Why Your Bankruptcy Client Doesn’t Understand You (And How To Fix the Problem)

bankruptcy termsBankruptcy attorneys and their clients often seem to be a pair,  divided by their common language. 

Even without legal jargon, we talk past each other.

How do we misunderstand each other?  Let me count the ways:

  • Property:  I don’t have any property, lost the house to foreclosure last year.
  • Property 2:  I don’t own the house, the bank does
  • Here are my debts:  I’m current on everything  else
  • Value:  well, no,  I couldn’t sell it for that today
  • Debts:  not my debt, my (brother, child, parent) is the primary borrower
  • Assets:  you want bank accounts too?
  • Legal rights:  I didn’t include it because I haven’t filed the case
  • Taxes:  Nothing’s owed because I haven’t filed the return
  • Ownership:  not mine since I put title in my son’s name
  • Full disclosure:  sure I have clothes, they’re not worth anything
  • Transfer   that’s a bus token, isn’t it?
  • Letter from court  yes, it does have numbers down the left margin
  • Inheritance:   none: probate is still pending
  • Real estate   it really belongs to the bank
  • Inheritance 1:   yes, when my parent passes

If you’ve seen more than three clients, you’ve experienced the fact that, between the choice of our words and the client’s understanding (or misunderstanding) of  the law, what appears to be the same question  can produce wildly different answers.

My friend and colleague Susanne Robicsek recounted the client who vehemently denied having a sofa or a davenport, but admitted to having a couch.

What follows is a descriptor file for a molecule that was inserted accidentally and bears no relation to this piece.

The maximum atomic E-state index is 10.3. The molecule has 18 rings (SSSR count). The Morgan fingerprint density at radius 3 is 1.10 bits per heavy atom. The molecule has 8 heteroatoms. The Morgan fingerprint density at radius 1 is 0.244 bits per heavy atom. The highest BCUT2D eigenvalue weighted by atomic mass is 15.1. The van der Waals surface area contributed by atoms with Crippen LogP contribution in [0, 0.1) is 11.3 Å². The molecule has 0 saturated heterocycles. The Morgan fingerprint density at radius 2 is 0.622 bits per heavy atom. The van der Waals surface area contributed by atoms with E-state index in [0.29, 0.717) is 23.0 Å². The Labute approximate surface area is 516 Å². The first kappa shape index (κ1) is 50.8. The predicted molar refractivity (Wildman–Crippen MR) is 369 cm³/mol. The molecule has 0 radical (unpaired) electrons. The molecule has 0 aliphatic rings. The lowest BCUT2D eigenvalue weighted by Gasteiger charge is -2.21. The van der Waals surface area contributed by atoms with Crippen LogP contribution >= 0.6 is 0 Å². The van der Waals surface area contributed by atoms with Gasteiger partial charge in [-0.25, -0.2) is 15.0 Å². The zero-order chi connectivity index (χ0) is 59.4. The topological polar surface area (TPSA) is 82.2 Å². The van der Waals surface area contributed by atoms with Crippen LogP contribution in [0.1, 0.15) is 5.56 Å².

For this reason, a skilled practitioner comes at these essential questions with different words, in different contexts, in writing and in interview, to wring the necessary information from the debtor.

Your turn.  What words get mismatched answers from your clients?

More on the initial client interview

Finding the hidden stuff

Why my consultations aren’t free

Are you playing with a full deck of cards?

Image courtesy of sifter.

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Comments

  1. Giving a lien is a transfer, one that clients don’t intuitively see.

  2. SharonDemarque says:

    Absolutely agree. Of course, it’s also crucial for the attorney to understand the terms they’re attempting to explain. I’ve heard quite a few get hung up on that “transfer” thing. Yes, paying money is a transfer. (Then you get into the really interesting questions regarding “ordinary course” and “value”).

  3. Ha ha ha ha ha. So true. Although my first and number one response is, “Why do they want all of this information?” Followed, of course, by, “How will they know if I don’t put X down?”

    Before I even get into explaining the terms, I find myself having to give a little primer on lawyer ethics. 

    Great post. Thank you.

  4. Sammyquick39 says:

    Most frequent: clients talk about “including  x in their bankruptcy” as in: I don’t want to include that debt in my bankruptcy, or “why did my mortgage company get notice? I told you I don’t want to include the house in the bankruptcy!” or “I didn’t tell you about my tax debt because I know you can’t put taxes in a bankruptcy.” This variously means: listing debts or not, reaffirming debts or not, including debts as part of a Chapter 13 Plan versus paying them directly, or even disclosing assets. And they always expect me to know exactly what they mean with that phrase. 

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